John Spiropoulos

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Immunohistochemistry for PrPSc is used widely in scrapie diagnosis. In natural scrapie cases the use of immunohistochemistry (IHC) has revealed the existence of up to 12 different morphological types of immunostained deposits. The significance of this pattern variability in relation to genotype has not been studied extensively in natural disease. In this(More)
Scrapie belongs to a group of diseases known as the transmissible spongiform encephalopathies or prion diseases. Two different categories of naturally occurring scrapie have been identified: classical scrapie, which was first recorded around 1750, and atypical scrapie or ‘Nor-98’, which was first identified in Norway in 1998. The molecular characteristics(More)
This study examines tissues from sequential-kill, time-course pathogenesis studies to refine estimates of the age at which disease-specific PrP (PrP(Sc)) can first be detected in the central nervous system (CNS) and related peripheral nervous system ganglia of cattle incubating bovine spongiform encephalopathy (BSE). Such estimates are important for risk(More)
BACKGROUND Given the theoretical proposal that bovine spongiform encephalopathy (BSE) could have originated from sheep scrapie, this study investigated the pathogenicity for cattle, by intracerebral (i.c.) inoculation, of two pools of scrapie agents sourced in Great Britain before and during the BSE epidemic. Two groups of ten cattle were each inoculated(More)
It is widely accepted that abnormal forms of the prion protein (PrP) are the best surrogate marker for the infectious agent of prion diseases and, in practice, the detection of such disease-associated (PrP(d)) and/or protease-resistant (PrP(res)) forms of PrP is the cornerstone of diagnosis and surveillance of the transmissible spongiform encephalopathies(More)
Primary isolation of bovine spongiform encephalopathy (BSE) in RIII mice generates a lesion profile believed to be reproducible and distinct from that produced by classical scrapie. This profile, which is characterized by peaks at gray matter areas 1, 4 and 7 (dorsal medulla, hypothalamus and septal nuclei), is used to diagnose BSE on primary isolation. The(More)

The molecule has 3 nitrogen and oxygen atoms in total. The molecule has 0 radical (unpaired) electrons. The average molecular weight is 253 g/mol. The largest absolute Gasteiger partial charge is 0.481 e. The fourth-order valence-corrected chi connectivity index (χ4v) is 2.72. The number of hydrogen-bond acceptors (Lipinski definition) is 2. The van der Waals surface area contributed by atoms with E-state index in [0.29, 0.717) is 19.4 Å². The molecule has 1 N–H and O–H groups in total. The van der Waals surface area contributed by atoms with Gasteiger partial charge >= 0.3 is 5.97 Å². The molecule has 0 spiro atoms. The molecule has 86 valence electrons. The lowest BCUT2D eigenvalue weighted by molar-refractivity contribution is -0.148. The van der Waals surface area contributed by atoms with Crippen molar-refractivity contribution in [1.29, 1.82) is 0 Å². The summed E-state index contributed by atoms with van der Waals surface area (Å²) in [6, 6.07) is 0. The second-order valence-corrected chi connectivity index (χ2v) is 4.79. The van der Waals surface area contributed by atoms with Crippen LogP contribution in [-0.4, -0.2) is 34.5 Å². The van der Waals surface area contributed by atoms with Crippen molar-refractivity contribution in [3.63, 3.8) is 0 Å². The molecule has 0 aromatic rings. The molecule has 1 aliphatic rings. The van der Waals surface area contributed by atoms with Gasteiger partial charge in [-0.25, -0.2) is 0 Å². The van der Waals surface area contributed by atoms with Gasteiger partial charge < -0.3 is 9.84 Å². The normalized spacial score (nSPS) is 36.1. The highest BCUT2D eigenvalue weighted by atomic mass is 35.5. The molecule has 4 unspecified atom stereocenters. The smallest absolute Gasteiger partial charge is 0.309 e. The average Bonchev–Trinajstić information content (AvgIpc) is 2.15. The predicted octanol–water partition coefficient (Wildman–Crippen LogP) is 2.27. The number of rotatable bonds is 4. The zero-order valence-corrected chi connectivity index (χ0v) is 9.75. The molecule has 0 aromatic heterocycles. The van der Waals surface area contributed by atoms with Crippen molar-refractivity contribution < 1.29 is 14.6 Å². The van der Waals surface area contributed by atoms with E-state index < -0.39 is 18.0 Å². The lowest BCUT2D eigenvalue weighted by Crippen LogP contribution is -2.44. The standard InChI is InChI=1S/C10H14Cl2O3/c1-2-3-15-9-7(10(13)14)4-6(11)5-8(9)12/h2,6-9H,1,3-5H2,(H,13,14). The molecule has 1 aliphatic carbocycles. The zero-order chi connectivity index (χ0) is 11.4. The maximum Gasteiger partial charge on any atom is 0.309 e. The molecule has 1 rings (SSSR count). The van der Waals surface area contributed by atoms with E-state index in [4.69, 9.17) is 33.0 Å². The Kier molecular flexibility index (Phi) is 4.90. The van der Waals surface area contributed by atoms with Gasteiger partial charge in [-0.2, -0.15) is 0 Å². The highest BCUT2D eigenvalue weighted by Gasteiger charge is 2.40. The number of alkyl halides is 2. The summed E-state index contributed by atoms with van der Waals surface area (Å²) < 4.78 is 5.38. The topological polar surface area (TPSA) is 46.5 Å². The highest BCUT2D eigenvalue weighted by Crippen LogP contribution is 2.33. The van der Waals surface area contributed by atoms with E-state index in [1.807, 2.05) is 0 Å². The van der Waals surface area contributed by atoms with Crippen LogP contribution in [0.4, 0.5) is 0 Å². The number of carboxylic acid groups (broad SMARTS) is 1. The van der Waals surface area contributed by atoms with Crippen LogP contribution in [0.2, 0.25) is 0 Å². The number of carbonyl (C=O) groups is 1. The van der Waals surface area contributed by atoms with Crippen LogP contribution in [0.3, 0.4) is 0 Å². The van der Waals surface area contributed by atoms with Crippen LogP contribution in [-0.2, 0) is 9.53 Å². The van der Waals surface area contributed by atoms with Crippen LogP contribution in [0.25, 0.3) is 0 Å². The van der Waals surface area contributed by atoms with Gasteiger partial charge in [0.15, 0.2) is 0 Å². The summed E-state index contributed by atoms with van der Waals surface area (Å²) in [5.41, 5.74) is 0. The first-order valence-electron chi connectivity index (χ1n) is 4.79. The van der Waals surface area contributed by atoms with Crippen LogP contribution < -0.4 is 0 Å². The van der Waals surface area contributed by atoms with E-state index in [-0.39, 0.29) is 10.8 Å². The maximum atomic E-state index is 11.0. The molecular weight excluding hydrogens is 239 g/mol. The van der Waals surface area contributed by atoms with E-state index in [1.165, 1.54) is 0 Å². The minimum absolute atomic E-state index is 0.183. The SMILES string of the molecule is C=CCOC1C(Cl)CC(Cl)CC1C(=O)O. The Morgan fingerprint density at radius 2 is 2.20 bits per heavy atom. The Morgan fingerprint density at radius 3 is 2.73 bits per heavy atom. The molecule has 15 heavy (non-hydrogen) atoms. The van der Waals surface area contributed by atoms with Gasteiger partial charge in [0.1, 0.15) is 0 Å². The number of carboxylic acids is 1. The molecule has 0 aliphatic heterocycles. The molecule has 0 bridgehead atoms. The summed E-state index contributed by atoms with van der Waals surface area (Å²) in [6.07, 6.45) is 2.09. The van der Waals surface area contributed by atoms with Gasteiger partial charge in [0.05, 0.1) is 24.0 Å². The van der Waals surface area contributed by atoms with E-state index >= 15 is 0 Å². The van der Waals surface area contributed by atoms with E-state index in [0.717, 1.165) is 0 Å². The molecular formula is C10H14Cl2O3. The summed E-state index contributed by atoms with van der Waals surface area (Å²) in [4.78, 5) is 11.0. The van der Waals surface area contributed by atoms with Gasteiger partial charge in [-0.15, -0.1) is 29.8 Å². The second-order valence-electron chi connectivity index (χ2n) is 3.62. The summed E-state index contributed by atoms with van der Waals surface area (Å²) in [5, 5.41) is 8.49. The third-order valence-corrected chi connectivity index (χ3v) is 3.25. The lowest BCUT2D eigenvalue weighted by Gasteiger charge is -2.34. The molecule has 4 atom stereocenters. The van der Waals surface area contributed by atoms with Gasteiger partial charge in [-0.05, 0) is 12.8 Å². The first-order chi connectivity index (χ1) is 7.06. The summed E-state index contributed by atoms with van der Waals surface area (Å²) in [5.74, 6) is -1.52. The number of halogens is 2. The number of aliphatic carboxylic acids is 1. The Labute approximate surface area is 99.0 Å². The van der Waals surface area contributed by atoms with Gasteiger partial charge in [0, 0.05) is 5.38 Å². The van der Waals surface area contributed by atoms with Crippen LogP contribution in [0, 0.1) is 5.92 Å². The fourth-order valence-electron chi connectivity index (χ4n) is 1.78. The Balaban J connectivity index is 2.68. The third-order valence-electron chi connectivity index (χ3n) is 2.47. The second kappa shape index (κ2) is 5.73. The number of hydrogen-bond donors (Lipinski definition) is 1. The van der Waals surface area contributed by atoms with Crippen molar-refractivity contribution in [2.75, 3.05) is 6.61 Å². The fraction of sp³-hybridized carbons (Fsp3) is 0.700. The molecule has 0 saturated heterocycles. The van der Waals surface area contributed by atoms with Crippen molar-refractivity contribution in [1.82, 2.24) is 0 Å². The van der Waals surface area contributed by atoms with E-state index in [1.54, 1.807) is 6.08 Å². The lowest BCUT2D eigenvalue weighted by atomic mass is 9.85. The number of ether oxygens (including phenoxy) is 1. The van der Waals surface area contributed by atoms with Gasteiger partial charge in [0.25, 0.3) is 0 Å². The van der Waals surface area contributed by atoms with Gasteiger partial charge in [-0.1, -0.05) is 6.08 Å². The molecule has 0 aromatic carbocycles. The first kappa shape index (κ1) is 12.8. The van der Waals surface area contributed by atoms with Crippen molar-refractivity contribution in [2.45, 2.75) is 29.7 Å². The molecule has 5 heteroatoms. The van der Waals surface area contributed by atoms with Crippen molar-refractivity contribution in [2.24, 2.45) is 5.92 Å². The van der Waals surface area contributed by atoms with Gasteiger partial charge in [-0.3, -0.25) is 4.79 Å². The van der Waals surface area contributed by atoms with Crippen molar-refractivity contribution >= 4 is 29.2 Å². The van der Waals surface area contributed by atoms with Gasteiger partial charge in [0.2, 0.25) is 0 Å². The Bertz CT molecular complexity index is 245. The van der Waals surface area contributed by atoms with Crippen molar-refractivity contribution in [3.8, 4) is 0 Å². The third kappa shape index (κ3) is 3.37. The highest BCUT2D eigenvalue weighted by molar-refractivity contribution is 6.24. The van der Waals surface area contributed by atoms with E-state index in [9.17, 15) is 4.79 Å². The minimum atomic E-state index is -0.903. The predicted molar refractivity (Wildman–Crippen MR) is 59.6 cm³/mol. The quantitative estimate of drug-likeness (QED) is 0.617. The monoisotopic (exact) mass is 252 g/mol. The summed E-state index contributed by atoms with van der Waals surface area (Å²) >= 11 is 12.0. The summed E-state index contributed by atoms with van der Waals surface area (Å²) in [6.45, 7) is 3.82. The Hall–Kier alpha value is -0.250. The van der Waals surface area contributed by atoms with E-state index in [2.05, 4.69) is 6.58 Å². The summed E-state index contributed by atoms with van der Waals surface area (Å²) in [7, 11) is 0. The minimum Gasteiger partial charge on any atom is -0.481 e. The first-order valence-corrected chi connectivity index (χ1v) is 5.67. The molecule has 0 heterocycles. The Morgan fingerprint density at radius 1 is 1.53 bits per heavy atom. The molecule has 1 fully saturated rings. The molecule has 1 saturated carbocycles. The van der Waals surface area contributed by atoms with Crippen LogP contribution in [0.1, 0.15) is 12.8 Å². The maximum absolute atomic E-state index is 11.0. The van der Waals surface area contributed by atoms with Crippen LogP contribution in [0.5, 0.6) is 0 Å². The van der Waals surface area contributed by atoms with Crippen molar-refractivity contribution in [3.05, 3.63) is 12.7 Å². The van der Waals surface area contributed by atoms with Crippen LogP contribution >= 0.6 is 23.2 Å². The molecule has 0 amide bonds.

The infectivity in tissues from cattle exposed orally to the agent of BSE was assayed by the intracerebral inoculation of cattle. In addition to the infectivity in the central nervous system and distal ileum at stages of pathogenesis previously indicated by mouse bioassay, traces of infectivity were found in the palatine tonsil of cattle killed 10 months(More)
To investigate the possibility of oral transmission of atypical scrapie in sheep and determine the distribution of infectivity in the animals' peripheral tissues, we challenged neonatal lambs orally with atypical scrapie; they were then killed at 12 or 24 months. Screening test results were negative for disease-specific prion protein in all but 2(More)
The onset and distribution of infectivity and disease-specific prion protein (PrP(d)) accumulation was studied in Romney and Suffolk sheep of the ARQ/ARQ, ARQ/ARR and ARR/ARR prion protein gene (Prnp) genotypes (where A stands for alanine, R for arginine and Q for glutamine at codons 136, 154 and 171 of PrP), following experimental oral infection with(More)
Vascular amyloidosis in the brain is a pathological feature of ovine scrapie. Its occurrence varies between sheep, but whether this variation reflects differences in the host or the infecting scrapie strain (or both) is not clear. To investigate whether amyloidosis, like vacuolation and PrPsc distribution, is associated with genotype, the brains from 131(More)